This is mocked up with two different colors of tile, but is there any reason this could not be done vertically inside a shower or bath enclosure? It is square cove with square tile.
What a neat idea! Is the coved tile longer? Can you take a pic showing the edges of the coved tile? Would it bother you if one side was longer than the other?
They are not. They are still 4.25 x 4.25 overall but the lip adds another 1/4" to the thickness at that edge.
The edge of the cove on these tiles (American Olean) is glazed.
I like this idea because it gets rid of the joint in the corner.
I think the joint in the corner has to be able to move.
This is how I see the situation, though I could be wrong:
When the 2 perpendicular surfaces contract or expand they do so at different degrees and directions. There needs to be a expansion joint and the caulked corner will serve as that joint.
I don't know why or how a cove works in the floor installation because I frankly don't see any difference with what you've shown. Maybe there will be more input from Mongoct or Stonetech or others that have installed tile.
That's what I am trying to figure out.
I've never seen a crack through the cove in a coved tile and I've seen a fair amount of coved tile in places with other cracks.
I was wondering if it would make sense to not put mastic behind the coved portion so the expansion area would be in the corner behind the cove, and the joint between the coved tile and the flat tile could be caulked.
It gets the crevice out of the corner, anyway.
It makes sense NOT to put "mastic" anywhere in a shower!
It's not going to be DIY and I am using the wrong terminology, I'm sure. The tile setter will use the appropriate material.
The tile setter also likely knows the correct answer to the question, but since the bathrooms are in the planning stage I wanted to know if this is something that even makes sense because coving the corners and trying to use full tiles relates each wall to the next and the dimensions in the framing needed to accomplish this change.
So, Stonetech if you really wanted to be helpful, you would answer the question, and correct my incorrect "mastic" term with the right one instead of just making a comment to point out my stupidity.
This post was edited by ineffablespace on Sun, Feb 9, 14 at 14:06
I believe Stonetech answered the way he did because some people DO use mastic in their shower and then have to redo the shower because it leaks. So, it was not clear that you were using an incorrect term as opposed to using the wrong product.
It would have been helping to say "It makes sense NOT to put "mastic" anywhere in a shower. The correct product is thinset mortar."
(If that is indeed the correct product).
By pointing out the error and not the correction, particularly if he thought someone was Using it, instead of the correct product, and not just using the wrong term, it is a jab meant to point out someone's inferiority. If he had added the second sentence, THEN he would be being helpful.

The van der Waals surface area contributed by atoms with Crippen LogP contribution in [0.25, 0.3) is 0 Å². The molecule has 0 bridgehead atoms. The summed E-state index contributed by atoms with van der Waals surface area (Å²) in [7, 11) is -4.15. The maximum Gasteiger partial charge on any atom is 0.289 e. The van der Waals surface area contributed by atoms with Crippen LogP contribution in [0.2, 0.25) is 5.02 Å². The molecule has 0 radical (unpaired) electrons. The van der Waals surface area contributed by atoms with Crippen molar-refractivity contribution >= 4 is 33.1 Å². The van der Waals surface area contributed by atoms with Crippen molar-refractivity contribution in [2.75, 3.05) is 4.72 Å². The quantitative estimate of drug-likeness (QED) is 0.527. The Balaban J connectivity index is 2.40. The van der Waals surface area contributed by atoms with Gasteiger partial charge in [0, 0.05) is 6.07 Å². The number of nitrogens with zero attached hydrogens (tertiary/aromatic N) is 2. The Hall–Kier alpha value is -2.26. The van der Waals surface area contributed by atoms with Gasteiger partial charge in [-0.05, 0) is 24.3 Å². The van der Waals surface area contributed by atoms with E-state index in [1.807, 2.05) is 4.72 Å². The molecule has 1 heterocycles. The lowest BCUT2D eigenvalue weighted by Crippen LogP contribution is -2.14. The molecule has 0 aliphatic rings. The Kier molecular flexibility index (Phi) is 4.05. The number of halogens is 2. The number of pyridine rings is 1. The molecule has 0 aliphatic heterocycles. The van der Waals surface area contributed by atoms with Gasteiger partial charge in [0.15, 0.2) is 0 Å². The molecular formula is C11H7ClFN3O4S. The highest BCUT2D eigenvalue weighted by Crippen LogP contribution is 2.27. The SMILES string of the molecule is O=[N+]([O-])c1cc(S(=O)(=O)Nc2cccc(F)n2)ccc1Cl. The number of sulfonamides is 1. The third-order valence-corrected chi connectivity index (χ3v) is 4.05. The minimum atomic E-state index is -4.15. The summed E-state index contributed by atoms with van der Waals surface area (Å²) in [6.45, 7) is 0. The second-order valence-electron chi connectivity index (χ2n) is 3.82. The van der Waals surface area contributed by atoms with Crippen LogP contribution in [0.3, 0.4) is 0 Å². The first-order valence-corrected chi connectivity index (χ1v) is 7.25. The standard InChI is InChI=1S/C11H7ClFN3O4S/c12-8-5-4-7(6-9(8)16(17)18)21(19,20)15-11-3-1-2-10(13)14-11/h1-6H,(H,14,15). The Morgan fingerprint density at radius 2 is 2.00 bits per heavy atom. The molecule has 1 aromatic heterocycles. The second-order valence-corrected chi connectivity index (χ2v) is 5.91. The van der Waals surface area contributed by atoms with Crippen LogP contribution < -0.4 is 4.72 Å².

Apologies. I certainly wasn't trying to point out anyone's "stupidity." It's just that using mastic or "premixed thinset" is probably one of the most common mistakes that both homeowners AND some so called "tile setters" have done.
As to your question, I've never seen that done in a shower, and, while it looks interesting, it probably isn't a good idea, for this reason; anytime there is a change-of-plane, a colour matching silicone caulk should be used as these areas will generally move, relative to moisture, temperature, house settling, etc.
The tiles should have a small....1/8" or so gap to accomodate this movement...hence, the caulk. Your tile does not allow for this (sometimes microscopic) movement.
StoneTech, how does the cove work in the floor/wall transition? I wondered this since it is a change of plane. Is the cove caulked to the wall joint instead of grouted, just where it makes the bend? Are cove pieces only used on cement surfaces, where the wall and the floor are concrete, and no contraction/expansion, like with wood?
A well, I am probably a bit touchy and online 'tone' is not always easy to read.
That's my question though, how does this work at the floor change of plane but not a wall change of plane? I've never seen a cracked cove tile.
Also *could* you caulk the joint between the cove tile and the next field tile? That would still keep the caulk right out of the corner.
Floors and wall seem to be a "Different Beast," and they rarely have this condition. Why are the walls of showers different? I would imagine that temperature and humidity have a lot to do with it. All I can say is that I have seen multiple failures in this area,
The only exception seems to be with the Kerdi Showers, where the membrane "Laps" the transitions and grouting appears to work quite well. Go Figgure.......
The tiles don't generally crack at the transitions, but grout certainly will, therefore the use of caulk there is generally best.
Yes, cove on the floor is/was used extensively and was usually on a concrete base...but not always. Here, too, caulk is used instead of grout for the same reason as on the walls.
I think the cove in the shower wall should work, but leave a small gap and use a colour-matching silicone caulk.
Thank you. This is probably what we will do, because I really like the idea of getting the caulk out of the square corner. I am also planning it as much as possible on the 4.25" increment so that there are minimal cuts to the tiles. Since we are starting from the framing up, we should be able to do it this way.